This. This all the time.
Well, so ends another week. Here’s a couple of things to maybe keep you busy:
At least 40 were killed in a series of bombings Friday in Baghdad. Meanwhile, a suicide bomber attacked the U.S. consulate in Irbril in northern Iraq, killing one and injuring five.
Reminder that it’s been five months since Loretta Lynch was nominated for attorney general, and Senate Majority Leader McConnell still won’t allow a vote. Minority Leader Harry Reid may try to force a vote, which probably won’t work.
How ‘negative partisanship’ has transformed American politics.
Changing the culture of policing from a warrior mindset to making police community guardians will mean revolutionizing how police training is done.
Choire Sicha’s review of So You’ve Been Publicly Shamed is great and you should read it.
New legislation could have a woman replace History’s Greatest Monster on the twenty-dollar bill. I hope it passes. Sic semper tyrannis.
Former Republican senator and governor Lincoln Chafee is going to run for president as a Democrat for some reason. Probably boredom.
Sábado Gigante, the longest-running variety show on television, is getting canceled after 53 years.
This is the original theatrical trailer for Star Wars from 1976. It’s SO weird:
Good morning, everybody. Billy Joel and is girlfriend Alexis Roderick are expecting. Now, your morning constitutional:
Two cases challenging the Environmental Protection Agency’s new rules over carbon emissions at coal-fired power plants will be jointly argued in the U.S. Court of Appeals today. In the two cases, Murray Energy v. E.P.A. and West Virginia v. E.P.A., the plaintiffs are arguing that the ambiguous language in the Clean Air Act does not authorize the EPA to regulate greenhouse gases. The cases may get thrown out because the regulations are not yet final and may change before taking effect.
Over the weekend, Islamic State militants moved into towns outside of Ramadi, sending thousands fleeing on foot toward Baghdad 68 miles away.
Jamal Benomar, the U.N. envoy to Yemen, resigned Wednesday as U.N. efforts to stop the country’s civil war have failed.
Joao Vaccari Neto, the treasurer of Brazil’s ruling Workers’ Party, was arrested Wednesday on corruption charges, leading the Petrobas corruption investigation closer to President Dilma Rousseff.
Colombia will resume bombing FARC rebel targets following the deaths of at least 10 Colombian soldiers in a fight with the rebel group.
China announced a plan to curtail water pollution, banning a large number of water-pollution industrial producers by 2016 after years of industrial development left 60 percent of its underground water contaminated.
The Tennessee House of Representatives passed a bill Wednesday making the Bible the official state book. In Oklahoma, the state attorney general defends the distribution of Bibles to public school students.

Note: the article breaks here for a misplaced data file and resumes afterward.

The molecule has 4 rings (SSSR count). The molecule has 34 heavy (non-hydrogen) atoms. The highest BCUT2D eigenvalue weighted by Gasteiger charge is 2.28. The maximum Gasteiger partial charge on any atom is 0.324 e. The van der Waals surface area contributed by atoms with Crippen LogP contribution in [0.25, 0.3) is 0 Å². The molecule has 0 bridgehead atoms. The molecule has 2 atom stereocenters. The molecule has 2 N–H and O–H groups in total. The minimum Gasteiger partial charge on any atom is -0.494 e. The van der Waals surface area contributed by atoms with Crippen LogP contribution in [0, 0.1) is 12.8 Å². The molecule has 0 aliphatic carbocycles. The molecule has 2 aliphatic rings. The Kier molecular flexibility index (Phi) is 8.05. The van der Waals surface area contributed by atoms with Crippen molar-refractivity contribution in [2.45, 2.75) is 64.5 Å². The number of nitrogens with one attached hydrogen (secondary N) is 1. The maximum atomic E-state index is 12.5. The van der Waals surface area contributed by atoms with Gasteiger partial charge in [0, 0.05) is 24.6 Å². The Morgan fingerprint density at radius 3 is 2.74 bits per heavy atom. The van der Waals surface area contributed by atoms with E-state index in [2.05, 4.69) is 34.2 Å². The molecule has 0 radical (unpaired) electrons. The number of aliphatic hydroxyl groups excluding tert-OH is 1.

The number of Americans filing unemployment claims unexpectedly rose last week, but the underlying trend continues to show a strengthening labor market.
For some reason, more Americans are booking cruises than in 2014.
Because political silly season has landed on us, and this video is simultaneously amazing and terrifying.
If you frequent this here premier “web log,” there’s a good chance you may once or twice have read the New York Times op-ed page. You might even recognize the names of the columnists, who every day spout the most conventionally wise of the conventional wisdom. This is a feature that is dedicated to these folks, highlighting one line that is either funny, ridiculous, strange, or actually intelligent or well-written.
Today’s is a doozy and comes from our old pal David Brooks, who in his column today, “The Lost Language of Privacy,” writes:
Cop-cams will insult families.
Honestly, there was so much in this weird-ass column that could have made it. Today’s was just…special
Good morning, everyone. Beyonce’s mom got married. Now, your morning constitutional:
The Senate Foreign Relations Committee is drafting legislation to give Congress authority over the lifting sanctions on Iran, a major component of the deal reached between the Obama administration and Iran over Iran’s nuclear program.
Iran has suspended the Umrah pilgrimage to Saudi Arabia over allegations that Saudi security officers sexually assaulted two Iranian teenagers.
Exiled Yemeni President Abd-Rabbu Mansour Hadi appointed his former prime minister as vice president Sunday, apparently in a move towards a peace deal in the country’s ongoing civil war. Iran on Monday called for a new Yemeni government, and pledged support to that end.
Russia on Monday lifted a ban on supplying Iran with anti-missile rocket systems.
Elections in Sudan began Monday, which are expected to be handily won by President Omar al-Bashir, who is wanted by the International Criminal Court for charges of genocide.
Turkey butthurt after Pope Francis called the mass killings of Armenians under Ottoman rule “genocide.”
Australia moves to ban childcare benefits to parents who do not vaccinate their children.
Job opportunities in the U.S. for college graduates have never been greater, according to a new report.